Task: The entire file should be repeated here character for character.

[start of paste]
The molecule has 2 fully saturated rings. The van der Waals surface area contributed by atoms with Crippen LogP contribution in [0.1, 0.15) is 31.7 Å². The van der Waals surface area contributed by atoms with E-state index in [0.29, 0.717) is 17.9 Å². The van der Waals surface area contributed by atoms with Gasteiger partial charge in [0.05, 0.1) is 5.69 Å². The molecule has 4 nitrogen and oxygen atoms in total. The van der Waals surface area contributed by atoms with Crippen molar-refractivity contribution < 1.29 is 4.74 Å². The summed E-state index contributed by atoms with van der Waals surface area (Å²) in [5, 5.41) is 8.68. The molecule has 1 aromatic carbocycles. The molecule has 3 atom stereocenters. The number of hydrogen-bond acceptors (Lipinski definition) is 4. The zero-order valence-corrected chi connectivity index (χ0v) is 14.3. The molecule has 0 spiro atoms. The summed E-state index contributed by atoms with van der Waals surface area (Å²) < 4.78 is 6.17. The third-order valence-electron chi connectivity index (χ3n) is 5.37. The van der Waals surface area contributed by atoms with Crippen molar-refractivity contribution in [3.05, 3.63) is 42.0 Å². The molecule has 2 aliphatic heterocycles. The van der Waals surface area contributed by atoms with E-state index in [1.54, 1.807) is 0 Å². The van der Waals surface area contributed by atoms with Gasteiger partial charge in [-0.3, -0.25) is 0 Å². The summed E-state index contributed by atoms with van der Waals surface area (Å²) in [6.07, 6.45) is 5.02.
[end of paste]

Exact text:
The molecule has 2 fully saturated rings. The van der Waals surface area contributed by atoms with Crippen LogP contribution in [0.1, 0.15) is 31.7 Å². The van der Waals surface area contributed by atoms with E-state index in [0.29, 0.717) is 17.9 Å². The van der Waals surface area contributed by atoms with Gasteiger partial charge in [0.05, 0.1) is 5.69 Å². The molecule has 4 nitrogen and oxygen atoms in total. The van der Waals surface area contributed by atoms with Crippen molar-refractivity contribution < 1.29 is 4.74 Å². The summed E-state index contributed by atoms with van der Waals surface area (Å²) in [5, 5.41) is 8.68. The molecule has 1 aromatic carbocycles. The molecule has 3 atom stereocenters. The number of hydrogen-bond acceptors (Lipinski definition) is 4. The zero-order valence-corrected chi connectivity index (χ0v) is 14.3. The molecule has 0 spiro atoms. The summed E-state index contributed by atoms with van der Waals surface area (Å²) < 4.78 is 6.17. The third-order valence-electron chi connectivity index (χ3n) is 5.37. The van der Waals surface area contributed by atoms with Crippen molar-refractivity contribution in [3.05, 3.63) is 42.0 Å². The molecule has 2 aliphatic heterocycles. The van der Waals surface area contributed by atoms with E-state index in [1.54, 1.807) is 0 Å². The van der Waals surface area contributed by atoms with Gasteiger partial charge in [-0.3, -0.25) is 0 Å². The summed E-state index contributed by atoms with van der Waals surface area (Å²) in [6.07, 6.45) is 5.02.